Section: Opinion

CA policy threatens residents’ integrity

The Housing and Residential Life Office’s (ResLife) policy that requires Community Advisors (CAs) to fill out a “Resident Interaction Form” is an outrageous violation of student privacy and demonstrates how out of touch the office is with the job its employees perform. The justifications that Director Jill Engel-Hellman and Assistant Director Alex Shaver provide for enforcing such an extreme “Big Brother” policy demonstrate the duo’s ignorance for what CAs actually do for their residents.

Last year, ResLife changed the pay structure of CAs from a room credit and stipend to an 18-hours-per-week wage. This new policy was introduced to prevent CAs from losing financial aid; because CAs received a room credit, the amount of aid they received was reduced under the old pay structure. While this was surely well intentioned, the immediate consequence was the need for ResLife to monitor their employees more closely to ensure they are working a full 18 hours each week. The goals of this new policy were unclear. As one former CA explained to me, “there is a lack of honesty about policy changes. They say one thing … and then turn it into another.” Herein lies ResLife’s fundamental problem: Being a CA is not a job you clock into when the shift starts and out of when it’s over. The job CAs perform cannot be quantified in a rigid hourly pay structure because being a CA is not a typical job. As I understand the position, a CA is there to support residents, especially first-year students as they adapt to life on the Hill. The quality and amount of support a CA gives their residents depends on numerous factors, including how much support (if any) residents actually need. Simply said, support cannot be measured by how diligently CAs take notes about resident interactions.

Regardless of how much information CAs have recorded in resident interaction forms, introducing the forms as policy compromises CAs’ ability to develop genuine relationships with their residents. In the first semester of my first year I relied heavily on my CA, holding many personal and private conversations. For ResLife to have a form for CAs to record information from such intimate conversations about residents’ health, social life and family as a way to ensure they are working 18 hours a week is outrageous, and frankly unacceptable. The policy holds CAs hostage to their rightful pay, and forces them to act against their conscience, as several CAs expressed anonymously to the Collegian.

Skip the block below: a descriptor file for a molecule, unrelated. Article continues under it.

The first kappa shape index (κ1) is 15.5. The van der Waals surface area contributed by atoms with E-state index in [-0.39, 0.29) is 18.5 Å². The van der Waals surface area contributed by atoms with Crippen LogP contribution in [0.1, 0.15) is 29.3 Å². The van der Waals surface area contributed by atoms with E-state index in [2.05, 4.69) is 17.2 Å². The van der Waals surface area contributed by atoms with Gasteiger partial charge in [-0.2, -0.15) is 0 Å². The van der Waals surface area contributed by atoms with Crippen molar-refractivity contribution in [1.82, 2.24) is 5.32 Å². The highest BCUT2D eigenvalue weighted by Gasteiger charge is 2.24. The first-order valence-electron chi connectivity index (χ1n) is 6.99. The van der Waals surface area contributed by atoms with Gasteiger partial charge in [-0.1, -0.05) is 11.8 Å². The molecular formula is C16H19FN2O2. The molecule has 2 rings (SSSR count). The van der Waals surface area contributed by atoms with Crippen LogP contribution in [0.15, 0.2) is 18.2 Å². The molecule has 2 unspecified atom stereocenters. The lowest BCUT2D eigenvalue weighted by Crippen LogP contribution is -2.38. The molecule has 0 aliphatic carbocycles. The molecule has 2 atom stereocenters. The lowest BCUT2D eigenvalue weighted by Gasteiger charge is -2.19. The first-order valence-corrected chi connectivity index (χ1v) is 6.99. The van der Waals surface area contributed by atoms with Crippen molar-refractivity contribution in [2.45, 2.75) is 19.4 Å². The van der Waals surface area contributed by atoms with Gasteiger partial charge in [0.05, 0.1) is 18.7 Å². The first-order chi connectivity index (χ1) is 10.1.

In fairness, the Collegian article indicates that there is some leniency in the policy, and CAs do not have to document all of their interactions with residents. However, leniency in the policy shows that even if you disregard the moral and ethical objections to resident interaction forms, the policy itself still fails as an effective determinant of whether CAs actually are doing what ResLife considers to be their ‘jobs.’ How many activities and conversations can ResLife reasonably expect CAs to have with residents each week? My guess is that, if you asked the director and assistant directors what they think a CA should be doing every week on their hall, it wouldn’t exactly match up with what most students (and clearly some CAs) think.

  While taking notes about their residents’ basic information like hometown, potential major and interests for a CA’s personal reference  may help build the hall community, having CAs report more personal information, such as health, to head CAs and assistant directors does literally nothing to build or strengthen our community. It is intrusive. It is unnecessary. It is wrong.

The fact that students now know the form exists compromises CAs’ ability to effectively build hall communities. ResLife needs to amend this policy immediately in order to allow their employees to do their jobs effectively. As a student body we should implore ResLife to take CAs’ concerns with the policy more seriously. They are clearly being voiced, but are falling on deaf ears.

Daniel Cebul ’17 is a political science major from Wooster, Ohio. Contact him at

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